Wednesday, December 26, 2012

New Kindle User? Buy My Books!

By Pauly
New York City

Merry Day-After Christmas. Hope it wasn't too brutal and you survived the festivities.

If you were lucky enough to score a new Kindle Fire or an iPad or some other electronic device that let's you read e-books, then now is the time to load up on titles. The e-book version of Lost Vegas is only a few clicks away.

Click here to buy Lost Vegas for Kindle and iPads.

Click here to buy Lost Vegas for the Nook

Click here to buy a print copy of Lost Vegas on

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And if you're totally bored and looking for a trashy novel, then indulge yourself with an e-book Kindle version of Jack Tripper Stole My Dog.

I recorded a podcast with Nicky over 18 months ago. She asked me questions about the origins of Jack Tripper Stole My Dog. If you haven't heard it yet, well, here it is via SoundCloud...

JTSMD - Episode 1: The 10-Day Novel by taopauly 
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And if you like opera music, then here's the trailer...

Thanks for all of your support, kindness, tolerance, patience, understanding, and gratitude over the year. Every book you buy indirectly supports my drug habit, which in turn fuels my passion to write dark, crazy smut like e-book Kindle version of Jack Tripper Stole My Dog. Keep supporting the arts and I'll keep churning out cheese-slathered tripe.

Sunday, December 23, 2012

Flashback: 5 Random C64 Games

By Pauly
New York City

When I was in high school, I was rocking a Commodore 64. My friends and I traded copied games (via floppy disks). I used to hustle a few bucks selling popular games for $3!

My brother and I chatted about some of our favorites. YouTube is cluttered with nostalgic videos about games from my youth that spent endless hours wasting away playing game with horrible graphics. Well, I spent some more time looking up these games via YouTube.

Here's video of five of my favorite C64 games: Jumpman, Mission Impossible, Commando, Summer Games and Winter Games, and Dr. J vs. Larry Bird.

This is a high concept game... a simple figure named Jumpman that jumps and flies around ladders and girders trying to gobble up coin-like items...

The evil robots from Impossible Mission used to give me nightmares, but I loved the ability to do backflips and piece together puzzles...

Then there's Commando, which had a cool feature in which you could throw grenades at your enemies...

Summer Games (and Winter Games) was a popular because you could choose different nations (and listen to national anthems). Of course, we liked to play the villain and take the USSR. Platform diving was always my favorite and equestrian also tilted me....

Our favorite game? Dr J vs. Larry Bird. If you took Larry, you would never miss a three-pointer, but you could break the backboard with Dr. J and a guy with a broom would come out and sweep sway the shards of glass.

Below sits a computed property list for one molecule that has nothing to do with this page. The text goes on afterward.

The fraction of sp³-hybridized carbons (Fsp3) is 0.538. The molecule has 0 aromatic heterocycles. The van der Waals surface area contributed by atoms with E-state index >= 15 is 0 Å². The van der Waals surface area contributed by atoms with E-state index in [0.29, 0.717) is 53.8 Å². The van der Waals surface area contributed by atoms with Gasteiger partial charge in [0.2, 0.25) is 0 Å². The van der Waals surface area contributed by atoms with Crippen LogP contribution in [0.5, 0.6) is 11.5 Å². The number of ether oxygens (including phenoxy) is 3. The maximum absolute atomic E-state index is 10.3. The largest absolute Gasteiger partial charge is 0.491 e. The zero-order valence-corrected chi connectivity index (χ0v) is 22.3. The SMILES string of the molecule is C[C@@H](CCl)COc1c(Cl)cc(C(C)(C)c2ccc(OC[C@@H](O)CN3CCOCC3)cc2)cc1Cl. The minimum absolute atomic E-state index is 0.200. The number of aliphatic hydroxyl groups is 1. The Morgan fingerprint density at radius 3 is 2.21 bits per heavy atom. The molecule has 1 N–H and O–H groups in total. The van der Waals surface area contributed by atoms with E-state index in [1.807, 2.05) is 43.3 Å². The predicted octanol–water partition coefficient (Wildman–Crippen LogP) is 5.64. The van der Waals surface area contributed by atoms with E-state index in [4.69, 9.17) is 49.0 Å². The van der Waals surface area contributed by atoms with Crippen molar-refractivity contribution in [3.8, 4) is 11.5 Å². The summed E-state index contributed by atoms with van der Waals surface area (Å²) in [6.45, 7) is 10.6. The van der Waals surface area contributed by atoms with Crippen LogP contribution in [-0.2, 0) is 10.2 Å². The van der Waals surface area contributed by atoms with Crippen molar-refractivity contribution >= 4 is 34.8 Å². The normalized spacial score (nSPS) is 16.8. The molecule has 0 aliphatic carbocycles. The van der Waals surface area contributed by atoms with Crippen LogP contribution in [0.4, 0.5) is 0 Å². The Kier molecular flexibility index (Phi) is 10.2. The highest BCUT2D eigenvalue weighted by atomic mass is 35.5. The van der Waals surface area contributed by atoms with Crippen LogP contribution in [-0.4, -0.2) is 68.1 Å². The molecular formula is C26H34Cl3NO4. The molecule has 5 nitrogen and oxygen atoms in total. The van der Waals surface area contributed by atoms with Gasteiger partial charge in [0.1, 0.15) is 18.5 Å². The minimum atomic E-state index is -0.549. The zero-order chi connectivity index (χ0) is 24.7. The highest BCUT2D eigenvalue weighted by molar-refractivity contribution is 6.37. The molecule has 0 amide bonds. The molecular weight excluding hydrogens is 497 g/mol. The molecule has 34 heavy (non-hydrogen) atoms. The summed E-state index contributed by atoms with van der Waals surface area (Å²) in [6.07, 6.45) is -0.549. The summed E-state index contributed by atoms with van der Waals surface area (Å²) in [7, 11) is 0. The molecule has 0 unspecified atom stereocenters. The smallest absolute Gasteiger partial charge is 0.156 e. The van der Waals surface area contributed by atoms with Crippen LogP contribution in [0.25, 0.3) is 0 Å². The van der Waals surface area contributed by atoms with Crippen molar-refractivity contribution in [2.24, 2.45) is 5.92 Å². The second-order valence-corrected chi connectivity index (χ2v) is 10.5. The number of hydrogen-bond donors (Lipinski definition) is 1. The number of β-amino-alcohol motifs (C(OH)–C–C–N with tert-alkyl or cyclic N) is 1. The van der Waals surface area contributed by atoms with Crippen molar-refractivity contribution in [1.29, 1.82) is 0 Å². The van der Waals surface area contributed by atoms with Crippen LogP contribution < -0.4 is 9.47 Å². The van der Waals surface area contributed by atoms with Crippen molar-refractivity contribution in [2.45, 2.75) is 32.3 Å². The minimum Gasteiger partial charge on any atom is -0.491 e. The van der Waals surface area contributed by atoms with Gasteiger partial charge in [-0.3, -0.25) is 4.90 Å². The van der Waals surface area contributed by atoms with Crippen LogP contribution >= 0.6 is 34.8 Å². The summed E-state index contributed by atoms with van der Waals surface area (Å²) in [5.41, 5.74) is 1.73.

Man, I could go all night long reminiscing about some of these games, but I spent a few hours with my brother pulling up YouTube videos of some of our favorite C64 games. I'm going to have bizarre dreams that have cheesy 24-bit soundtracks. A few that just missed the cut... Bruce Lee, Ghostbusters, Aztec Challenge, Crystal Castles, Spy vs. Spy, Spyhunter and Raid Over Moscow.

Monday, December 17, 2012

Time, Clocks, Existence, and Time Wave Zero

By Pauly
Los Angeles, CA

Time. It's one of the most invaluable resources known to mankind. I wish I had more of it. When things were going good in life, I wish time slowed down. When life was excruciating painful, I wished time sped up.

I never have enough time for work and play. I wish I had an extra few hours in each day to accomplish what I really want to do. My internal body clock is set for 30-32 hour days, which is why I have trouble sleeping whenever everyone else is supposed to sleep. I knew someone who was very depressed because they didn't have enough time to read all the books that they wanted to read. I thought that notion was petty and dismissed it... yet almost twenty years later... I'm starting to understand what they meant.

In my office, I'm taunted by a pile of books that I started reading but never finished. That pile is significant;y larger than my current "to read" pile. If I had more time to read, I would. Instead, if I can't get into a specific book for whatever reason, I get guilty because I'm a voracious reader and want to keep reading. So, I put the fledgling book aside and pick up a new book that I think I can read much faster because the topic seems more compelling.

Time is weird. When you're a kid you're always waiting for something big to happen while living a linear life. The older you get, the more haunted you are by memories and anxiety. You're anxious that you don't have enough time to accomplish whatever it is you're trying to accomplish. I always felt sorry for friends who were specific with their life plans because they were trying to squeeze in real-life into a linear time line. Instead of enjoying the moment, they have to stick to a rigid schedule. That might make goal-oriented people feel better about themselves, but they also do a disservice to the entire "experience" that makes life an amazing mystery.